Re: Contract rates

Subject: Re: Contract rates
From: Caroline Leopold <caroline -dot- leopold -at- gmail -dot- com>
To: Margaret Cekis <Margaret -dot- Cekis -at- comcast -dot- net>
Date: Thu, 30 May 2013 23:30:49 -0400

Whenever I was recruited for contract work, it was $40 an hour. It almost
was like a magic number in that so many agencies/recruiters quoted that
number. In my line of work, there is freelance work available for more, so
I went with that.

For me, as a freelancer, when I earn about $70 an hour, I get $60,000 a
year. That salary is beyond my wildest dreams. Of course, I don't get paid
for 40 hours, but on a good month, I'll get paid for 20-30 per week. The
work has been mostly remote.

I know that I am an outlier in the tech writing community in that my work
is technical, but not computer documentation -- rather government legalese.
I only wanted to share my experience, having gained a great deal from being
on this wonderful list. If any of you want to go into proposal writing, I
know there is a huge demand for people who understand IT. Proposal writing
is a crazy business sometimes, but it's what I know and have been doing it
for 15 years.


On Thu, May 30, 2013 at 10:21 PM, Margaret Cekis <Margaret -dot- Cekis -at- comcast -dot- net
> wrote:

> Beelia said, "... what interests me most about contract work, and what I
> really don't know since I haven't done it in a long time, is the percentage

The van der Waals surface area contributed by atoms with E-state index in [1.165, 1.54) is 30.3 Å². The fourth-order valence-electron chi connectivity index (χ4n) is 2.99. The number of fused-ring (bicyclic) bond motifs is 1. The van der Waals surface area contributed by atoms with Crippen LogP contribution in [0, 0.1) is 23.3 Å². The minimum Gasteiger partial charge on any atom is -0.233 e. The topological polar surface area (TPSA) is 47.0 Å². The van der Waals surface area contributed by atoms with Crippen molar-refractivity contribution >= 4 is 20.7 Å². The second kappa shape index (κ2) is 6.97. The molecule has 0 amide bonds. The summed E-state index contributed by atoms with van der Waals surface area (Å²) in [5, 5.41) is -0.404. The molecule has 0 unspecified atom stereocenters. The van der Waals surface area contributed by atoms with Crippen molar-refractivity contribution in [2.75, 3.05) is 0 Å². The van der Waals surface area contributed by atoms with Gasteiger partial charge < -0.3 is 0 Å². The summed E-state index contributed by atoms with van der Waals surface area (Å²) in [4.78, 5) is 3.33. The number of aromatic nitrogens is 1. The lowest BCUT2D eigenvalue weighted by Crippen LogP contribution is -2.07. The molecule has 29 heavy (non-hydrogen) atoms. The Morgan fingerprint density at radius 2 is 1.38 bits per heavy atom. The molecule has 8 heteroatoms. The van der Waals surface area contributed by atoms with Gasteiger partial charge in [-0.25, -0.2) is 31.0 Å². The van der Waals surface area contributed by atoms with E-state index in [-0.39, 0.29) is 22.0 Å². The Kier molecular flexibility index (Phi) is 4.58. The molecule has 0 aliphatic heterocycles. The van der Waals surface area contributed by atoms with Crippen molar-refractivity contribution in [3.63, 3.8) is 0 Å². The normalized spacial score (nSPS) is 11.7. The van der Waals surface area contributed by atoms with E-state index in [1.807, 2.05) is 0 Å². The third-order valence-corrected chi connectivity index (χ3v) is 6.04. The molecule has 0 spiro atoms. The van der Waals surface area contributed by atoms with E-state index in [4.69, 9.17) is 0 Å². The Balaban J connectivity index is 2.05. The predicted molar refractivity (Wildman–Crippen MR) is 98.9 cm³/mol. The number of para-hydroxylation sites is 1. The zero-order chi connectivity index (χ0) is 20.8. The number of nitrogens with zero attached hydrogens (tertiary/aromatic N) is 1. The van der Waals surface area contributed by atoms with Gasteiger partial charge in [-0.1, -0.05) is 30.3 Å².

> paid to contract agencies. In the early 90s (I was in SoCal in aerospace)
> it
> was about 15%; but now I think it must be much, much more. And back then,
> that 14-15% included benefits. Similarly, does anyone know about what the
> recruiter's fee is? There are so many popping up now, it must be
> considerable.
> _________________________________________________
> Bee:
> Agency/recruiter fees range from about 15% to whatever the traffic will
> bear. The good agencies will tell you what their cut is. In the last
> several
> years, I think a lot of agencies were forced to downsize, and some former
> recruiters have set themselves up as single-person companies and try to
> undercut the bigger agencies. Ten or 15 years ago, companies that hired
> temporary or contract professional employees like programmers and writers,
> had a few favorite firms they gave all their job Reqs to. No other agencies
> tried to fill those jobs, and. I seldom got calls from agencies outside my
> own metro area. Public entities like federal agencies and state DOT
> departments had to publicly post openings, and many more agents and
> recruiters went after those jobs.
> Now, with nationwide internet job boards that copy each others' jobs, every
> free agent and one-man shop in the country is chasing everything. It's not
> unusual for me to get 10 emails or calls as soon as AT&T or another large
> company puts out a job Req, and the recruiters are from all over the US and
> India! The (total) rate offered for the job is set by the company. Say,
> $60/hour. The job offers I received range from $20 to $50/hour, with the
> greedy little guys offering the stingiest hourly rates. Another trend is
> that the big agencies are getting bigger, and smaller firms are merging to
> survive and compete. Randstad, Allegis, Robert Half, and several others
> have
> become conglomerates. One plus is the large conglomerates are more likely
> to
> provide a range of benefits. Before you sign with an agency, at least check
> them out online first.
> Margaret Cekis, Johns Creek GA

Caroline Leopold
Grants Consultant & Medical Writer
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Re: Contract rates: From: Gene Kim-Eng
Re: Contract rates: From: Evelyn Lee Barney
Re: Contract rates: From: Caroline Leopold
Re: Contract rates: From: beelia
RE: Contract rates: From: Margaret Cekis

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